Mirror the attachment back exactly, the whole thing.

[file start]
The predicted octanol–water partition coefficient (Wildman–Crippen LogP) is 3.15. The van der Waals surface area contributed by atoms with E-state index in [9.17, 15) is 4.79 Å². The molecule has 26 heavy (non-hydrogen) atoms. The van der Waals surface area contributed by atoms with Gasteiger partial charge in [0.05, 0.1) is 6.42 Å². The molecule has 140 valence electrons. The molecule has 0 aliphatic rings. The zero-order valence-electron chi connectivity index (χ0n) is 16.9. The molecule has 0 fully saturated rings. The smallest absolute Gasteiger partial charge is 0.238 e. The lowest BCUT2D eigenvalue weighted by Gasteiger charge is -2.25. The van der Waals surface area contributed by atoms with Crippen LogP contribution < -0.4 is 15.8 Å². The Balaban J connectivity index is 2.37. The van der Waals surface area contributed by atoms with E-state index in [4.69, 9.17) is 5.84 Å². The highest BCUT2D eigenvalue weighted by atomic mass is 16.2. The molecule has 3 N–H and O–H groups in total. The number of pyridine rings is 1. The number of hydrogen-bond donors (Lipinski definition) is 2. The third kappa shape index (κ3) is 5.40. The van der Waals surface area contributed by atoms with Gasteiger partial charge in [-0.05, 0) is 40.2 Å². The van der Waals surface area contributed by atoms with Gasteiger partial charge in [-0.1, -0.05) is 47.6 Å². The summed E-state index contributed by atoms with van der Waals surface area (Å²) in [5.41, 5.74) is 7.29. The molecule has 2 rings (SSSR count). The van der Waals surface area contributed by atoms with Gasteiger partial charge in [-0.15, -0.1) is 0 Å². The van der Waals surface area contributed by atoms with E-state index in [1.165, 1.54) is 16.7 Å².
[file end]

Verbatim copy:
The predicted octanol–water partition coefficient (Wildman–Crippen LogP) is 3.15. The van der Waals surface area contributed by atoms with E-state index in [9.17, 15) is 4.79 Å². The molecule has 26 heavy (non-hydrogen) atoms. The van der Waals surface area contributed by atoms with Gasteiger partial charge in [0.05, 0.1) is 6.42 Å². The molecule has 140 valence electrons. The molecule has 0 aliphatic rings. The zero-order valence-electron chi connectivity index (χ0n) is 16.9. The molecule has 0 fully saturated rings. The smallest absolute Gasteiger partial charge is 0.238 e. The lowest BCUT2D eigenvalue weighted by Gasteiger charge is -2.25. The van der Waals surface area contributed by atoms with Crippen LogP contribution < -0.4 is 15.8 Å². The Balaban J connectivity index is 2.37. The van der Waals surface area contributed by atoms with E-state index in [4.69, 9.17) is 5.84 Å². The highest BCUT2D eigenvalue weighted by atomic mass is 16.2. The molecule has 3 N–H and O–H groups in total. The number of pyridine rings is 1. The number of hydrogen-bond donors (Lipinski definition) is 2. The third kappa shape index (κ3) is 5.40. The van der Waals surface area contributed by atoms with Gasteiger partial charge in [-0.05, 0) is 40.2 Å². The van der Waals surface area contributed by atoms with Gasteiger partial charge in [-0.1, -0.05) is 47.6 Å². The summed E-state index contributed by atoms with van der Waals surface area (Å²) in [5.41, 5.74) is 7.29. The molecule has 2 rings (SSSR count). The van der Waals surface area contributed by atoms with Gasteiger partial charge in [-0.15, -0.1) is 0 Å². The van der Waals surface area contributed by atoms with E-state index in [1.165, 1.54) is 16.7 Å².